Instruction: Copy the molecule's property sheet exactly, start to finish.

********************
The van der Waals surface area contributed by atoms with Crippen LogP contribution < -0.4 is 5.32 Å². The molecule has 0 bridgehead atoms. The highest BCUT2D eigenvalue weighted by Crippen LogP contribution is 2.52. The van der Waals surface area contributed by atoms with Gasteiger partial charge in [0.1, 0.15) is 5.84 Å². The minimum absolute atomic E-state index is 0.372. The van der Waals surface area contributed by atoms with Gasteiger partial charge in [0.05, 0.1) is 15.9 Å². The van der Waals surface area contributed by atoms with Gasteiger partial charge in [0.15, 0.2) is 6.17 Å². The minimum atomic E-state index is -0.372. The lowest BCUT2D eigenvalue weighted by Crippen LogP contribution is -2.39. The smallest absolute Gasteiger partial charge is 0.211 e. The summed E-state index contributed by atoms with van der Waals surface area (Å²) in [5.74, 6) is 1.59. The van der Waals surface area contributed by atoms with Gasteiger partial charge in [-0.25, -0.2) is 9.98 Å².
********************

The van der Waals surface area contributed by atoms with Crippen LogP contribution < -0.4 is 5.32 Å². The molecule has 0 bridgehead atoms. The highest BCUT2D eigenvalue weighted by Crippen LogP contribution is 2.52. The van der Waals surface area contributed by atoms with Gasteiger partial charge in [0.1, 0.15) is 5.84 Å². The minimum absolute atomic E-state index is 0.372. The van der Waals surface area contributed by atoms with Gasteiger partial charge in [0.05, 0.1) is 15.9 Å². The van der Waals surface area contributed by atoms with Gasteiger partial charge in [0.15, 0.2) is 6.17 Å². The minimum atomic E-state index is -0.372. The lowest BCUT2D eigenvalue weighted by Crippen LogP contribution is -2.39. The smallest absolute Gasteiger partial charge is 0.211 e. The summed E-state index contributed by atoms with van der Waals surface area (Å²) in [5.74, 6) is 1.59. The van der Waals surface area contributed by atoms with Gasteiger partial charge in [-0.25, -0.2) is 9.98 Å².